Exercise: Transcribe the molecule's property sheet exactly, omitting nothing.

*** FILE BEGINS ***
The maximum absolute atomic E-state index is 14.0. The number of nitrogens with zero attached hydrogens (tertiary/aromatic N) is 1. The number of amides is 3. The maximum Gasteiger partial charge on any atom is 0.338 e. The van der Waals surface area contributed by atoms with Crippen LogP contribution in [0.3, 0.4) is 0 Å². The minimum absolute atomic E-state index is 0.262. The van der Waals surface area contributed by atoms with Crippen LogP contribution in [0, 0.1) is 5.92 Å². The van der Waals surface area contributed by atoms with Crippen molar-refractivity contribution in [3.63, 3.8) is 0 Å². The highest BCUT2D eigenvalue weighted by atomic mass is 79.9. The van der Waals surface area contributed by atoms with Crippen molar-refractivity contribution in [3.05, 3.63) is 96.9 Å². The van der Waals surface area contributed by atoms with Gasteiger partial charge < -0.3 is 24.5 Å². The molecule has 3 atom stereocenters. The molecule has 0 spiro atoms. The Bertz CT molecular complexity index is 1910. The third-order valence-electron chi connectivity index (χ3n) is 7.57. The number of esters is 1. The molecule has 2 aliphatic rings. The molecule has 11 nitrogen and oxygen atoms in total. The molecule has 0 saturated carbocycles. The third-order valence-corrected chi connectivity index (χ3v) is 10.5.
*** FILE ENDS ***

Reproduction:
The maximum absolute atomic E-state index is 14.0. The number of nitrogens with zero attached hydrogens (tertiary/aromatic N) is 1. The number of amides is 3. The maximum Gasteiger partial charge on any atom is 0.338 e. The van der Waals surface area contributed by atoms with Crippen LogP contribution in [0.3, 0.4) is 0 Å². The minimum absolute atomic E-state index is 0.262. The van der Waals surface area contributed by atoms with Crippen LogP contribution in [0, 0.1) is 5.92 Å². The van der Waals surface area contributed by atoms with Crippen molar-refractivity contribution in [3.63, 3.8) is 0 Å². The highest BCUT2D eigenvalue weighted by atomic mass is 79.9. The van der Waals surface area contributed by atoms with Crippen molar-refractivity contribution in [3.05, 3.63) is 96.9 Å². The van der Waals surface area contributed by atoms with Gasteiger partial charge < -0.3 is 24.5 Å². The molecule has 3 atom stereocenters. The molecule has 0 spiro atoms. The Bertz CT molecular complexity index is 1910. The third-order valence-electron chi connectivity index (χ3n) is 7.57. The number of esters is 1. The molecule has 2 aliphatic rings. The molecule has 11 nitrogen and oxygen atoms in total. The molecule has 0 saturated carbocycles. The third-order valence-corrected chi connectivity index (χ3v) is 10.5.